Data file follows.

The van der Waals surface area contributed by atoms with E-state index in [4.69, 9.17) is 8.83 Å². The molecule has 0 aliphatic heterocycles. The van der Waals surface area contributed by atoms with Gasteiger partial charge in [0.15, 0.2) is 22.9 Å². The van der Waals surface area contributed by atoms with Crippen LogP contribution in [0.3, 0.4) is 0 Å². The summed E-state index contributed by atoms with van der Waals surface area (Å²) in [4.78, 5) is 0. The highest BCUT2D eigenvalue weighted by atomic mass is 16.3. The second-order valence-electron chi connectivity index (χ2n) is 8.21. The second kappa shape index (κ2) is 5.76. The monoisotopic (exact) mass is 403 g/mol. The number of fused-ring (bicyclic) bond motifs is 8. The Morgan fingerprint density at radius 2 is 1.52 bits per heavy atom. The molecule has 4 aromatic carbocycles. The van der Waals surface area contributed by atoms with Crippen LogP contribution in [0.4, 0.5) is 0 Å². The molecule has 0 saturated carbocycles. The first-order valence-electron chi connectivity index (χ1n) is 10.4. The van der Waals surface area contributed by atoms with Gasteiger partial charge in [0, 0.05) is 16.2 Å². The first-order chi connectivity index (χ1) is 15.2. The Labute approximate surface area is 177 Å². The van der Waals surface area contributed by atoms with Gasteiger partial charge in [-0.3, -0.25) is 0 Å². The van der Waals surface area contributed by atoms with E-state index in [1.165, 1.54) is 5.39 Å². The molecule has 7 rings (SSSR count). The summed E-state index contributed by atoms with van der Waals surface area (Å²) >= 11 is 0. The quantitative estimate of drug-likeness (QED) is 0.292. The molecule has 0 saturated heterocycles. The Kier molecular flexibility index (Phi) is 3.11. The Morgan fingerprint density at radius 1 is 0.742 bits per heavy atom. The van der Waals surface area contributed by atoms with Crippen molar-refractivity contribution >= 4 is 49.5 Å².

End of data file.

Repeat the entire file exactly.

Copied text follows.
The van der Waals surface area contributed by atoms with E-state index in [4.69, 9.17) is 8.83 Å². The molecule has 0 aliphatic heterocycles. The van der Waals surface area contributed by atoms with Gasteiger partial charge in [0.15, 0.2) is 22.9 Å². The van der Waals surface area contributed by atoms with Crippen LogP contribution in [0.3, 0.4) is 0 Å². The summed E-state index contributed by atoms with van der Waals surface area (Å²) in [4.78, 5) is 0. The highest BCUT2D eigenvalue weighted by atomic mass is 16.3. The second-order valence-electron chi connectivity index (χ2n) is 8.21. The second kappa shape index (κ2) is 5.76. The monoisotopic (exact) mass is 403 g/mol. The number of fused-ring (bicyclic) bond motifs is 8. The Morgan fingerprint density at radius 2 is 1.52 bits per heavy atom. The molecule has 4 aromatic carbocycles. The van der Waals surface area contributed by atoms with Crippen LogP contribution in [0.4, 0.5) is 0 Å². The molecule has 0 saturated carbocycles. The first-order valence-electron chi connectivity index (χ1n) is 10.4. The van der Waals surface area contributed by atoms with Gasteiger partial charge in [0, 0.05) is 16.2 Å². The first-order chi connectivity index (χ1) is 15.2. The Labute approximate surface area is 177 Å². The van der Waals surface area contributed by atoms with Gasteiger partial charge in [-0.3, -0.25) is 0 Å². The van der Waals surface area contributed by atoms with E-state index in [1.165, 1.54) is 5.39 Å². The molecule has 7 rings (SSSR count). The summed E-state index contributed by atoms with van der Waals surface area (Å²) >= 11 is 0. The quantitative estimate of drug-likeness (QED) is 0.292. The molecule has 0 saturated heterocycles. The Kier molecular flexibility index (Phi) is 3.11. The Morgan fingerprint density at radius 1 is 0.742 bits per heavy atom. The van der Waals surface area contributed by atoms with Crippen molar-refractivity contribution >= 4 is 49.5 Å².